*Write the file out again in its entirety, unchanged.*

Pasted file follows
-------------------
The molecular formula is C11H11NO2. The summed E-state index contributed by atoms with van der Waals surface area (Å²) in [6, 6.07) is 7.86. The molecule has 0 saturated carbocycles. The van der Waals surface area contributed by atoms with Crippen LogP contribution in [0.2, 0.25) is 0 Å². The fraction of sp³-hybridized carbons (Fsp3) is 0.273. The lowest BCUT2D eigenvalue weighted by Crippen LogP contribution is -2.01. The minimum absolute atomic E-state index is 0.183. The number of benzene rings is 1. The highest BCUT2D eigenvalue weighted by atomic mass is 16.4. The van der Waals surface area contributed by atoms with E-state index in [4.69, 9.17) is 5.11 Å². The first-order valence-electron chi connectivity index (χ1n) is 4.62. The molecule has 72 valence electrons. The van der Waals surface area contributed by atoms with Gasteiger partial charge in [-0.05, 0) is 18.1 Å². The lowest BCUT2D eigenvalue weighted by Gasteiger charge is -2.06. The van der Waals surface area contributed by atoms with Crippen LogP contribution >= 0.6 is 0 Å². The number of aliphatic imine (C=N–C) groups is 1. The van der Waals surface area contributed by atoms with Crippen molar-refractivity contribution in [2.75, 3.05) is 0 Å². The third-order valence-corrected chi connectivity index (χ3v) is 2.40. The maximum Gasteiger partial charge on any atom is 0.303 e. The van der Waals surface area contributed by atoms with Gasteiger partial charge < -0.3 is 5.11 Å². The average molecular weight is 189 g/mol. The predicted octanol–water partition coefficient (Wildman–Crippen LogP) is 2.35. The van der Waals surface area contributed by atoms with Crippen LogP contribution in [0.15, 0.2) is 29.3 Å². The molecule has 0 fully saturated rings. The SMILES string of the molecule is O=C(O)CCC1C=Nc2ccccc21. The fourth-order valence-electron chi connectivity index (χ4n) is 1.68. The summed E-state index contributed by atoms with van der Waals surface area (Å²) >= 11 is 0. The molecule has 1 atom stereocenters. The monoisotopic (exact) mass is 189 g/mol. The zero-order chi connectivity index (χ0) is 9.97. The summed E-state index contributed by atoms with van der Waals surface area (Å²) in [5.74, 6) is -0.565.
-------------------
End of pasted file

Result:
The molecular formula is C11H11NO2. The summed E-state index contributed by atoms with van der Waals surface area (Å²) in [6, 6.07) is 7.86. The molecule has 0 saturated carbocycles. The van der Waals surface area contributed by atoms with Crippen LogP contribution in [0.2, 0.25) is 0 Å². The fraction of sp³-hybridized carbons (Fsp3) is 0.273. The lowest BCUT2D eigenvalue weighted by Crippen LogP contribution is -2.01. The minimum absolute atomic E-state index is 0.183. The number of benzene rings is 1. The highest BCUT2D eigenvalue weighted by atomic mass is 16.4. The van der Waals surface area contributed by atoms with E-state index in [4.69, 9.17) is 5.11 Å². The first-order valence-electron chi connectivity index (χ1n) is 4.62. The molecule has 72 valence electrons. The van der Waals surface area contributed by atoms with Gasteiger partial charge in [-0.05, 0) is 18.1 Å². The lowest BCUT2D eigenvalue weighted by Gasteiger charge is -2.06. The van der Waals surface area contributed by atoms with Crippen LogP contribution >= 0.6 is 0 Å². The number of aliphatic imine (C=N–C) groups is 1. The van der Waals surface area contributed by atoms with Crippen molar-refractivity contribution in [2.75, 3.05) is 0 Å². The third-order valence-corrected chi connectivity index (χ3v) is 2.40. The maximum Gasteiger partial charge on any atom is 0.303 e. The van der Waals surface area contributed by atoms with Gasteiger partial charge < -0.3 is 5.11 Å². The average molecular weight is 189 g/mol. The predicted octanol–water partition coefficient (Wildman–Crippen LogP) is 2.35. The van der Waals surface area contributed by atoms with Crippen LogP contribution in [0.15, 0.2) is 29.3 Å². The molecule has 0 fully saturated rings. The SMILES string of the molecule is O=C(O)CCC1C=Nc2ccccc21. The fourth-order valence-electron chi connectivity index (χ4n) is 1.68. The summed E-state index contributed by atoms with van der Waals surface area (Å²) >= 11 is 0. The molecule has 1 atom stereocenters. The monoisotopic (exact) mass is 189 g/mol. The zero-order chi connectivity index (χ0) is 9.97. The summed E-state index contributed by atoms with van der Waals surface area (Å²) in [5.74, 6) is -0.565.